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19th Century Postcards Predicted the World in the Year 2000

Like many of us today, people living in the 20th century were curious about what the future would hold. French artist Jean-Marc Ct and his colleagues attempted to predict the world in the year 2000, and they did so through playful illustrations. Known as France in the Year 2000, these futuristic pictures were released in four installments–in 1899, 1900, 1901, and 1910–and took the form of cigarette/cigar box inserts and, later, postcards.

While the illustrations were far fetched at the time, the concepts aren’t that far off from today’s reality. Some scenes include advanced technological tools, like when manufacturing clothes, sweeping the floor, and harvesting a farm. Delivering mail and putting out fires was predicted to be done in mid-air. They even have electric roller skates and rolling houses.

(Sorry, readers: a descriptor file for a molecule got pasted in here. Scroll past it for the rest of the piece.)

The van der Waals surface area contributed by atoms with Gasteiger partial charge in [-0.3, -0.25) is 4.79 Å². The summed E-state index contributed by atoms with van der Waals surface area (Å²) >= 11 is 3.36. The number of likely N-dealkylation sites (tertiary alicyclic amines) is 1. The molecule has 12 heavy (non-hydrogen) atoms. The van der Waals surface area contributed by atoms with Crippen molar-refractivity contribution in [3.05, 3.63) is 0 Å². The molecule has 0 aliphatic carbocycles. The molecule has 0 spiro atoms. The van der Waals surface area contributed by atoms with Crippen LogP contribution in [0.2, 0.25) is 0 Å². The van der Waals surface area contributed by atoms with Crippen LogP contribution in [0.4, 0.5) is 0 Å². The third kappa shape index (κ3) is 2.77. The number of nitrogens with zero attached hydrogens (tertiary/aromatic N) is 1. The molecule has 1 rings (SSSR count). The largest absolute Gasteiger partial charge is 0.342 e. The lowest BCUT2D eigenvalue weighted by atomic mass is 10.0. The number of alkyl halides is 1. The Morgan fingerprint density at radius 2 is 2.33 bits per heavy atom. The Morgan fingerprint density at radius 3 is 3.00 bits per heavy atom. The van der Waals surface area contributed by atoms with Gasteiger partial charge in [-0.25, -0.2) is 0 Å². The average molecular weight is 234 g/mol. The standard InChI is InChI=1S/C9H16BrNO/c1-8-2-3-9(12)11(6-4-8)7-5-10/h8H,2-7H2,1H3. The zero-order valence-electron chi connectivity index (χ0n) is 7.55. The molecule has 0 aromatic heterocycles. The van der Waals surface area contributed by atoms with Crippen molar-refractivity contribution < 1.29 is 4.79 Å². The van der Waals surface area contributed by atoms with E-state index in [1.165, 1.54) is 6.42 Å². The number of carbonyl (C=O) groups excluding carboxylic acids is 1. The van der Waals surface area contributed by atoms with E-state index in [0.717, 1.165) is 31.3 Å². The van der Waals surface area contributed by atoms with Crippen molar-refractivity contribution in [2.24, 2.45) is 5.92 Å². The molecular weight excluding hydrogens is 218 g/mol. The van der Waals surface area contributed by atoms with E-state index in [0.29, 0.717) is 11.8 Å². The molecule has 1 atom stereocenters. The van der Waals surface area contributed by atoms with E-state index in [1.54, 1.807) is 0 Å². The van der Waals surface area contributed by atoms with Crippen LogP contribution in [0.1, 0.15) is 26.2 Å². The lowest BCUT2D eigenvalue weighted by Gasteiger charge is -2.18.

The series includes at least 87 cards, which were first produced for the 1900 World Exhibition in Paris. They lacked widespread distribution due to financial constraints, but after many decades came to light again. Science-fiction author Isaac Asimov rediscovered them and published them as a book titled Futuredays: A Nineteenth Century Vision of the Year 2000.

Above: Air Postman

Whale Bus

School

Rolling House

Latest Fashions

Auto Rollers

Intensive Breeding

Correspondence Cinema

Air Firefighters

Barber

Electric Scrubbing

Farmer

In the Year 2000: Wikimedia Commons
via [Faith is Torment]

Sara Barnes

Sara Barnes is a Staff Editor at My Modern Met and Manager of My Modern Met Store. As an illustrator and writer living in Seattle, she chronicles illustration, embroidery, and beyond through her blog Brown Paper Bag and Instagram @brwnpaperbag. She wrote a book about embroidery artist Sarah K. Benning titled 'Embroidered Life' that was published by Chronicle Books in 2019. Sara is a graduate of the Maryland Institute College of Art. She earned her BFA in Illustration in 2008 and MFA in Illustration Practice in 2013.

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